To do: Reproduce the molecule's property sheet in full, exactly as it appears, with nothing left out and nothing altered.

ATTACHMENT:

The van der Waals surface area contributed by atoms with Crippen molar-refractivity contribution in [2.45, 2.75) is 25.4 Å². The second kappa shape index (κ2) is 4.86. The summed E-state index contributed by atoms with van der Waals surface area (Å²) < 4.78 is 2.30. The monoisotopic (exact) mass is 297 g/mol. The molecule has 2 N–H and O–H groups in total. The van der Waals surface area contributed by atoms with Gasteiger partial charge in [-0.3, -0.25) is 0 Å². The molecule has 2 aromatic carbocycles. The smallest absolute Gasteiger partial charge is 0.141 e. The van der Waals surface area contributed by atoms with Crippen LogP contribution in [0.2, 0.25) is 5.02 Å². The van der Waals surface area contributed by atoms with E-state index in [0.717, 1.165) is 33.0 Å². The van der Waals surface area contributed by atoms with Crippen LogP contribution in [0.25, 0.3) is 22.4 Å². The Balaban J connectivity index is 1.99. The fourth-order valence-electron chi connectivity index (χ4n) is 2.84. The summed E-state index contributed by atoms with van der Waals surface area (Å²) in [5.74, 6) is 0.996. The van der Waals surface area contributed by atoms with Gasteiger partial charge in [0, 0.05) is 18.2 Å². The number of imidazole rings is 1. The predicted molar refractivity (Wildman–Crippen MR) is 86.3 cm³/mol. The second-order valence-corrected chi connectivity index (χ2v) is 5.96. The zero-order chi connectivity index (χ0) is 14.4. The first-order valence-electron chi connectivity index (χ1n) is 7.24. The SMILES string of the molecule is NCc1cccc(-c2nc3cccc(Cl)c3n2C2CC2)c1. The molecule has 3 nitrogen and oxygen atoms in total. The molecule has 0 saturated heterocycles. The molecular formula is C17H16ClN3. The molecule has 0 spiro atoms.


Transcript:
The van der Waals surface area contributed by atoms with Crippen molar-refractivity contribution in [2.45, 2.75) is 25.4 Å². The second kappa shape index (κ2) is 4.86. The summed E-state index contributed by atoms with van der Waals surface area (Å²) < 4.78 is 2.30. The monoisotopic (exact) mass is 297 g/mol. The molecule has 2 N–H and O–H groups in total. The van der Waals surface area contributed by atoms with Gasteiger partial charge in [-0.3, -0.25) is 0 Å². The molecule has 2 aromatic carbocycles. The smallest absolute Gasteiger partial charge is 0.141 e. The van der Waals surface area contributed by atoms with Crippen LogP contribution in [0.2, 0.25) is 5.02 Å². The van der Waals surface area contributed by atoms with E-state index in [0.717, 1.165) is 33.0 Å². The van der Waals surface area contributed by atoms with Crippen LogP contribution in [0.25, 0.3) is 22.4 Å². The Balaban J connectivity index is 1.99. The fourth-order valence-electron chi connectivity index (χ4n) is 2.84. The summed E-state index contributed by atoms with van der Waals surface area (Å²) in [5.74, 6) is 0.996. The van der Waals surface area contributed by atoms with Gasteiger partial charge in [0, 0.05) is 18.2 Å². The number of imidazole rings is 1. The predicted molar refractivity (Wildman–Crippen MR) is 86.3 cm³/mol. The second-order valence-corrected chi connectivity index (χ2v) is 5.96. The zero-order chi connectivity index (χ0) is 14.4. The first-order valence-electron chi connectivity index (χ1n) is 7.24. The SMILES string of the molecule is NCc1cccc(-c2nc3cccc(Cl)c3n2C2CC2)c1. The molecule has 3 nitrogen and oxygen atoms in total. The molecule has 0 saturated heterocycles. The molecular formula is C17H16ClN3. The molecule has 0 spiro atoms.